Do not alter a written promissory note without the debtor’s knowledge

Minneapolis, Minnesota debtor and creditor lawyers and attorneys know that if a creditor alters a promissory note without the debtor’s knowledge, the debtor’s debt might be voidable.  To discharge a party from liability on a note, the alteration must have been (1) made by the holder of the note, (2) a material alteration, and (3) made for a fraudulent purpose. See NDCC § 41-03-44 [UCC 3-407]; Citizen’s Nat. Bank of Willmar v. Taylor, 368 N.W.2d 913, 917 (Minn.1985). The Bank was clearly the holder of the note. See NDCC § 41-01-11(20) [UCC 1-201]. The issue is whether the trial court clearly erred in finding a material and fraudulent alteration.

 

442 N.W.2d 430 (1989)

FIRST NATIONAL BANK, HETTINGER, North Dakota, a banking corporation, Plaintiff and Appellant,

v.

Reginald ROBERTSON, Nancy Robertson, and James Nelson, d/b/a R & N Hide and Fur Co., Defendants and Appellees.

Civ. No. 880349.

 

Supreme Court of North Dakota.

June 27, 1989.

 

T.L. Secrest (argued), Hettinger, for plaintiff and appellant.

 

Greenwood, Greenwood & Greenwood, P.C., for defendants and appellees; argued by Gary D. Ramsey, Dickinson.

 

LEVINE, Justice.

 

First National Bank, Hettinger (Bank) appeals from a district court judgment discharging Reginald Robertson, Nancy Robertson and James Nelson from their obligation on a promissory note because of the Bank’s material and fraudulent alteration of the note. We affirm.

 

Reginald, Nancy and James executed a promissory note secured by a real estate mortgage. The note was renewed by a promissory note secured by a real estate mortgage and was signed by Reginald and Nancy. After the renewal note was delinquent, the Bank discovered that James had not executed the note and requested James to sign it. However, before James signed, the Bank, as further security for the note, inserted on the face of the note the dates of three security agreements. The dates, March 29, 1982, November 5, 1982, and June 18, 1984, were inserted in the provision of the note designated for security agreements which secure the note. The three security agreements, which were in the Bank’s possession, were originally executed to secure various promissory notes, all of which were paid in full.[1] James signed the note upon the Bank’s misrepresentation that the note was the same note previously signed by Reginald and Nancy.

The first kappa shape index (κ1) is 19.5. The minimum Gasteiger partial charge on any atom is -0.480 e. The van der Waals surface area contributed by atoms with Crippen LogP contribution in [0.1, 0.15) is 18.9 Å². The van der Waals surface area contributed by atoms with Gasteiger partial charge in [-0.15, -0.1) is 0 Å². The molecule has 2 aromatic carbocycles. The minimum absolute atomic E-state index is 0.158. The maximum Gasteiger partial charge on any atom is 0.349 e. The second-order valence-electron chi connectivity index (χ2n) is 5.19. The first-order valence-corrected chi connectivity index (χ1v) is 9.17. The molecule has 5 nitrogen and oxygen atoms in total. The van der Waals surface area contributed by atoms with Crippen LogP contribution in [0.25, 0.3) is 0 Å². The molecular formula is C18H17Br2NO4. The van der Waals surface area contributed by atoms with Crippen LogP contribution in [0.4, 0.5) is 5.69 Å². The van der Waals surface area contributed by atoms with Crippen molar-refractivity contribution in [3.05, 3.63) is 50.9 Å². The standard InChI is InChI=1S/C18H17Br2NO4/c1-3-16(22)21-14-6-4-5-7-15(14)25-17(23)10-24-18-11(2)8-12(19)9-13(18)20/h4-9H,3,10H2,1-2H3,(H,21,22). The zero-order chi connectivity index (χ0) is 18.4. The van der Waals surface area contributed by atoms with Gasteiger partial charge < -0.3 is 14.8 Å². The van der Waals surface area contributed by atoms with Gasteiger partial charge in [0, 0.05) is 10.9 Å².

431*431 The Bank later commenced suit against the obligors seeking to foreclose upon the real estate mortgage. One of the defenses to the Bank’s foreclosure action was the claim of material and fraudulent alteration of the renewal note.

 

Following a bench trial, the trial court found that the Bank had materially and fraudulently altered the promissory note. Pursuant to NDCC § 41-03-44, the court discharged Reginald, Nancy and James from their obligation on the note. The Bank appealed.

 

The Bank first argues that the alteration was not material because the addition of the three security agreements to the face of the note did not change the parties’ contract. The Bank contends that the language of the promissory note and security agreements indicates that the collateral listed on the security agreements could be used as security for the note even though neither the security agreements nor the collateral were referred to in the note. Consequently, the alteration was merely a “ministerial” act intended to give Reginald, Nancy and James notice of the Bank’s reliance on the security agreements.